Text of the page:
There is another difference which is a bit more subtle, but it is real nonetheless. The Ruckstell is spring-loaded so that it shifts positively between gears. This results in a "bang" every time you shift it. The KC Warford is a remarkable piece of modern engineering which shifts slicker'n snot on a glass door knob. It is a joy to use, once you get a little practice. Some folks have a difficult time shifting from 2nd to neutral without going past neutral and hitting 1st gear accidentally. The technique I use is to just bump the shift lever with the palm of my hand, and it falls into neutral without a hitch. If you push on the lever it will go too far and engage low gear, but the "bump" method works every time. As I said, once you get the hang of it, it is a joy to use.
So that's my experience with both types of equipment. I hope it will be helpful to those who are trying to decide which would be right for their situations.
Mike, the long nose shift lock, if properly adjusted, eliminates most of that Ruckstell bang. Two things people tend to do when they rebuild them is grind the point of the shift arm to too sharp a point and set the plunger spring too tight. Both things make them shift a little harder than they should and bang when they shift.
This, of course, is my personal watermelon thumping and it is a free country with lots of room for opinions, but if you are going to put all sorts of modern equipment on it, why have a T? Distributors, constant mesh trannies, etc., etc., to me, destroy or at least considerably decrease the charm of the Model T.
As I said, my deal, probably not yours. But why not just drive a Volvo?
By the way, according to "Original Smith" and some who pick even weenie little nits ( => come on, Larry, that's a joke, you know it) there is no "Ruckstell Low." You are "In Ruckstell" or "Out of Ruckstell," and calling it "Ruckstell Low" or "Ruckstell High" is grounds for your nit to be picked.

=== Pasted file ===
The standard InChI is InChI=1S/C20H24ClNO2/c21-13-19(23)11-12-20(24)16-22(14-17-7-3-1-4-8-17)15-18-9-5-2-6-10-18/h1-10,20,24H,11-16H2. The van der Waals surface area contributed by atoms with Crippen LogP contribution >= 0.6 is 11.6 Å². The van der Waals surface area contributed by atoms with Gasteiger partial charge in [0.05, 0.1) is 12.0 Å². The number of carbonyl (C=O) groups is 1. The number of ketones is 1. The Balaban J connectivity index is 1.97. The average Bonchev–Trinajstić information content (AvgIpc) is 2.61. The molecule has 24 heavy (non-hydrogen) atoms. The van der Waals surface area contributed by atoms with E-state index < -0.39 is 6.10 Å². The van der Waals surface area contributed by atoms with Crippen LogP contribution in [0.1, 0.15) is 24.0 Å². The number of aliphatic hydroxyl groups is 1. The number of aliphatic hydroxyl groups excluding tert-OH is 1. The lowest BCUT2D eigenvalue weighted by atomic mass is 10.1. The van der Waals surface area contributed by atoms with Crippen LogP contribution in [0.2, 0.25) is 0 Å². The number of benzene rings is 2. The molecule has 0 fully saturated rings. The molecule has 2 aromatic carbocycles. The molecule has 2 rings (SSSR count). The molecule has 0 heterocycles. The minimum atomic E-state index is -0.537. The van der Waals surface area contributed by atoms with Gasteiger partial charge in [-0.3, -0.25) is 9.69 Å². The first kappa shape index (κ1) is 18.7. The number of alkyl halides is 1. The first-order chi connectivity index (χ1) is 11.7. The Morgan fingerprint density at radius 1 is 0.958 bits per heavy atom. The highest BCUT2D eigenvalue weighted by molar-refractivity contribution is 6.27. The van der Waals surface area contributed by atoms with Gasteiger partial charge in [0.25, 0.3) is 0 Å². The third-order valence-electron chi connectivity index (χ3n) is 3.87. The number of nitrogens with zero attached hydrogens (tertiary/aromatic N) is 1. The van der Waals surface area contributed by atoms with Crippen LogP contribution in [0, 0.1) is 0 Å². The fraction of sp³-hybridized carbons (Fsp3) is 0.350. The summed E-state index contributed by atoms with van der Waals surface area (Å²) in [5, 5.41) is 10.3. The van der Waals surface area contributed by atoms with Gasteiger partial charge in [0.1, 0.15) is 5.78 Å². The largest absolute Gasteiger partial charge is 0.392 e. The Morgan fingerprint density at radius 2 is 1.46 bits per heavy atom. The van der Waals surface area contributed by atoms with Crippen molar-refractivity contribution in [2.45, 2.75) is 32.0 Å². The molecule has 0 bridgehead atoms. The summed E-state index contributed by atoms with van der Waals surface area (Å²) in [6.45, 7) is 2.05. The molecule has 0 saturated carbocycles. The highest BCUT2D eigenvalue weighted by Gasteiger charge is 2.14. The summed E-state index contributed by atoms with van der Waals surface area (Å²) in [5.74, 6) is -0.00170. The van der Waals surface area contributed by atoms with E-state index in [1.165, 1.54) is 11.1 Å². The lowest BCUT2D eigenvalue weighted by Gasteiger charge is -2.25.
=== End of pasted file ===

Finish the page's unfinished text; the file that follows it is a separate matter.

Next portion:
A point of clearification on the Ruckstell. If you use stock 3.64 gearing in the rear end you will have under drive and direct. If you put three to one gears in the rear end you will have direct and overdrive. You names yer own poison and enjoys it.
On the other hand if you use the Layne Warford with three to one gears in the rear end you had better have a lot of power. Some folks do it and don't have any trouble. . . . all they do is grin a lot.
And to add this from a beginner (had the ts for 1.5 years now). My 12 roadster is just plain Ford tranny and that is it.
But my 27 TT is different... It came with a Ruckstell that works great, along with the high speed rear end. But I also put in a Warford. Now that combination is great. I love it... compound x2 low for running around the mountains or the ranch, but high with the Warford. She will go 50 but I don't do that much at all.. for many reasons but the main one is that I am not in a hurry and I want to live a long life. I usually drive 35 or so on the open road but since I spend most of the time cruising around the valley up here in the Sierras where I live, I probably go even slower. The most fun is on the dirt roads around the mountains and there I go 20 or less. What a blast. Sometimes I just get in it and spend some hours just putting along.